Deceased persons’ estates | How it works
If someone dies and there’s no one to bury them or manage their estate, we can help.
When people write a will, they usually choose someone to be their personal representative, also known as an executor. The personal representative makes burial arrangements, pays outstanding bills with the deceased person’s money, sells their property, files a tax return, etc. It’s called settling the estate.
If someone dies without a will, a family member often steps forward to settle the estate.
Sometimes, however, there is no one willing or able to be the executor.
The Office of the Public Guardian and Trustee may make burial arrangements and settle the estate on a case-by-case basis if the beneficiary is:
- a minor – a person under the age of 18
- a represented adult – an adult who doesn’t have the capacity to make decisions and has a guardian, a trustee, a co-decision-maker or a personal directive agent
How does the Public Trustee get involved?
If someone dies and next-of-kin can’t be found, the medical examiner, the funeral home or the police notify the Office of the Public Guardian and Trustee.
They also get involved if:
- the next-of-kin or a beneficiary in a will is under the age of 18
- the next-of-kin or a beneficiary is an adult who has lost the mental capacity to make decisions – e.g. they have a trustee or power of attorney
- the executor refuses or can’t do the job, and a vulnerable Albertan has an interest in the estate
- the next-of-kin or a beneficiary is a missing person
If there’s no will, someone (e.g. a family member) may go to court for authorization to settle the estate.
If there’s no one able or willing to settle the estate the Office of the Public Guardian and Trustee may go to court for authorization to do it.
What does the Public Trustee do?
When they settle an estate, the Public Trustee:
- deals with urgent issues first, like the care of pets or livestock
- makes burial arrangements
- locates and takes control of the person’s assets, like bank accounts and property
- pays debts and files income tax returns
- looks for beneficiaries
- distributes the inheritance
- does a final audit to make sure the estate is administered correctly
Is there a cost?
If the deceased person doesn’t have assets, the Public Trustee applies for funding from other government sources to pay for the burial.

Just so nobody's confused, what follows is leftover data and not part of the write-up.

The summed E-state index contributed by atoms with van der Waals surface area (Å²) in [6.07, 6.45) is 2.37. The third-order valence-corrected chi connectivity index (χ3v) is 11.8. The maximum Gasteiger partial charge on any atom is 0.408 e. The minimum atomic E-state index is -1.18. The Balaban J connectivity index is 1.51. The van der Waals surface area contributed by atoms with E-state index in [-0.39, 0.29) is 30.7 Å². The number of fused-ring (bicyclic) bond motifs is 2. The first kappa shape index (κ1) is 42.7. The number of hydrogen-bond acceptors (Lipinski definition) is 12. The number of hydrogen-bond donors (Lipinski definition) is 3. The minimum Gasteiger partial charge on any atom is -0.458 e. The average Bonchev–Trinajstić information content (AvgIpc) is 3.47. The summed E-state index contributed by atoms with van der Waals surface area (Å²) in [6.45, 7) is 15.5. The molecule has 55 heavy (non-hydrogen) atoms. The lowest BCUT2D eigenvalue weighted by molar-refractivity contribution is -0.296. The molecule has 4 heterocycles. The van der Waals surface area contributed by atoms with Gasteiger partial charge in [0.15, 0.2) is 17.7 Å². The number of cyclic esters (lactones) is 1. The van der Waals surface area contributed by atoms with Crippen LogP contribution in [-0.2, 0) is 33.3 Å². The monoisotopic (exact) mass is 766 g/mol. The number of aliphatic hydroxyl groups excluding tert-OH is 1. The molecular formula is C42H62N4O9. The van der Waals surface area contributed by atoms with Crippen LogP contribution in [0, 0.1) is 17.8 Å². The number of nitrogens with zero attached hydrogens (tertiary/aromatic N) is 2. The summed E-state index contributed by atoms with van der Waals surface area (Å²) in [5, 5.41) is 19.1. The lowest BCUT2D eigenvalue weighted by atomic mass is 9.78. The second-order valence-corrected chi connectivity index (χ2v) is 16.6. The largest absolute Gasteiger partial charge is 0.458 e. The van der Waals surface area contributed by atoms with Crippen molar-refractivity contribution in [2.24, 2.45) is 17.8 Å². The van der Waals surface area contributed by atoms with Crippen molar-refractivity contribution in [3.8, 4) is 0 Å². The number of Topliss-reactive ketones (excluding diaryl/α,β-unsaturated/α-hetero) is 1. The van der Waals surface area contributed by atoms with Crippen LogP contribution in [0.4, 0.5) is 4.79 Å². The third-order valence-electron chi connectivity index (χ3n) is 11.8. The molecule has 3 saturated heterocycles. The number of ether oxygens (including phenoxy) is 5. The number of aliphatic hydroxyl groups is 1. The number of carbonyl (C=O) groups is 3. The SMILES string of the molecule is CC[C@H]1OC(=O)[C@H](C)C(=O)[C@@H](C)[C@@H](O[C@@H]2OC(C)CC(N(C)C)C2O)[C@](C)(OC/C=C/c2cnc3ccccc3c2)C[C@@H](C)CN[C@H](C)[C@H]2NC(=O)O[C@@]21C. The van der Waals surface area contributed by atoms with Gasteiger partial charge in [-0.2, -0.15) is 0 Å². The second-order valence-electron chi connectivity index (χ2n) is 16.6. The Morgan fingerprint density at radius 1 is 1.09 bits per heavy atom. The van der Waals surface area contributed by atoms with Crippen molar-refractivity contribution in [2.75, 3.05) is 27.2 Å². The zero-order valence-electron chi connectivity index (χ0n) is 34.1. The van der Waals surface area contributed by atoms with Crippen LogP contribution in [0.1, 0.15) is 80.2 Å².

If the deceased person has assets, the Public Trustee uses them to:
- pay for the burial
- help offset the cost of settling the estate
The fees they charge are listed on this page.
What happens to items with sentimental value?
Items with sentimental value, such as photographs, war medals, diplomas, etc. are kept for the family whenever possible.
If you are a beneficiary, let the Public Trustee know immediately if there are items you want to keep so they aren’t liquidated. All requests will be considered.
What should I do if I think I’m a beneficiary?
Contact the Office of the Public Guardian and Trustee immediately if you think:
- they are responsible for settling the estate
- you’re entitled to receive money or other assets from the deceased person’s estate
Be ready to:
- tell them the deceased person’s name
- provide them with the file name, if you have it
- respond to their requests quickly
- show them your birth or baptismal certificate, which has your place and date of birth, and your parents’ names
- give them your social insurance number for tax purposes
- tell them immediately if there are assets that should be distributed “as is” rather than liquidated
- be patient; it takes time to properly administer an estate
What happens if a beneficiary can’t be found?
If there’s money in the estate and the Public Trustee can’t find next-of-kin, the funds go to Alberta’s Provincial Treasurer.
If beneficiaries are found later, they can still get the money.
What are the fees?
The Office of the Public Guardian and Trustee charges the following fees to help offset the cost of settling an estate.
They may change without notice.
They may also hire agents such as property managers, lawyers, real estate agents, appraisers, lawyers, accountants and auctioneers to help administer the estate.
File opening fee
Internal transfer from represented adult/incapacitated person – cash on hand
Receipts other than internal transfer:
- on the first $250,000 of capital received:
- on the next $250,000 of capital received:
- on the balance over $500,000 of capital received:
Bequest and in specie distribution of non-cash items will be added to the total Capital
- Greater of fees calculated or minimum fee of $500 (See Note 1)
On revenue received:
On rental income collected by an agent:
(See Note 2)
On the first $10,000 of capital received:
On the next $90,000 of capital received:
On the next $100,000 of capital received:
On the balance over $200,000 of capital received:
Fee on postage, photocopies and faxes:
- 2% of the total administration fee
Initial investigation fee:
- $150 per half-day
Income tax fee
Terminal T1 Return:
Estate T3 Return:
Adjusted Cost Base letter:
In addition, there may be a time charge of $60 per hour for large estates.
Fee for assets distributed in specie
In specie means the asset is in its original form; it hasn’t been liquidated/sold.
Transfers of land:
- $250 per transfer
- $50 per vehicle
All other property distributed in specie, including transfers of share certificates:
- $35 per distribution
- 5% of the total fee (including the postage fee)
Note 1: Legal fees are not charged where the $500 minimum capital fee applies.
Note 2: Legal fees will not be charged on an Election or a Ministerial Order.
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